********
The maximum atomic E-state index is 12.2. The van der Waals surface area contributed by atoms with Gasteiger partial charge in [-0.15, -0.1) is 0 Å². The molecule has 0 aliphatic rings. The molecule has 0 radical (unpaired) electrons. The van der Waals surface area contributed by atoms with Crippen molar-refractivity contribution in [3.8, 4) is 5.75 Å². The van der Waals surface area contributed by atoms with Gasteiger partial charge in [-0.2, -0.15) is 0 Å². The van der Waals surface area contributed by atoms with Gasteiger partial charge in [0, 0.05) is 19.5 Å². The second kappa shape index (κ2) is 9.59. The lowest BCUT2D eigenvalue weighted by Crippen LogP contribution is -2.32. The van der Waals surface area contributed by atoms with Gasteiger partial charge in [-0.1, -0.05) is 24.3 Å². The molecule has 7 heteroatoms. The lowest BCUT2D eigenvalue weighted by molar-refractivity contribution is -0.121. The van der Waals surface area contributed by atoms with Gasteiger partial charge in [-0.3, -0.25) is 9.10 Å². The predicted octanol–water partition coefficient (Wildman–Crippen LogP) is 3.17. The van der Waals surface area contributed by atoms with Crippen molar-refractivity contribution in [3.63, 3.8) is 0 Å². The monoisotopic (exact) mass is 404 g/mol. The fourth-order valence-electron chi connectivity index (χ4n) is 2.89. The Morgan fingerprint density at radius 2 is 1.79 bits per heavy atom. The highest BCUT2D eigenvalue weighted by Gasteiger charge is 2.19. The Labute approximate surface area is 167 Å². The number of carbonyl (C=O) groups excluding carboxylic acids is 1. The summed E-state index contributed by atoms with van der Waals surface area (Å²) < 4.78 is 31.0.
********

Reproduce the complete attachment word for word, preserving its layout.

The maximum atomic E-state index is 12.2. The van der Waals surface area contributed by atoms with Gasteiger partial charge in [-0.15, -0.1) is 0 Å². The molecule has 0 aliphatic rings. The molecule has 0 radical (unpaired) electrons. The van der Waals surface area contributed by atoms with Crippen molar-refractivity contribution in [3.8, 4) is 5.75 Å². The van der Waals surface area contributed by atoms with Gasteiger partial charge in [-0.2, -0.15) is 0 Å². The van der Waals surface area contributed by atoms with Gasteiger partial charge in [0, 0.05) is 19.5 Å². The second kappa shape index (κ2) is 9.59. The lowest BCUT2D eigenvalue weighted by Crippen LogP contribution is -2.32. The van der Waals surface area contributed by atoms with Gasteiger partial charge in [-0.1, -0.05) is 24.3 Å². The molecule has 7 heteroatoms. The lowest BCUT2D eigenvalue weighted by molar-refractivity contribution is -0.121. The van der Waals surface area contributed by atoms with Gasteiger partial charge in [-0.3, -0.25) is 9.10 Å². The predicted octanol–water partition coefficient (Wildman–Crippen LogP) is 3.17. The van der Waals surface area contributed by atoms with Crippen molar-refractivity contribution in [3.63, 3.8) is 0 Å². The monoisotopic (exact) mass is 404 g/mol. The fourth-order valence-electron chi connectivity index (χ4n) is 2.89. The Morgan fingerprint density at radius 2 is 1.79 bits per heavy atom. The highest BCUT2D eigenvalue weighted by Gasteiger charge is 2.19. The Labute approximate surface area is 167 Å². The number of carbonyl (C=O) groups excluding carboxylic acids is 1. The summed E-state index contributed by atoms with van der Waals surface area (Å²) < 4.78 is 31.0.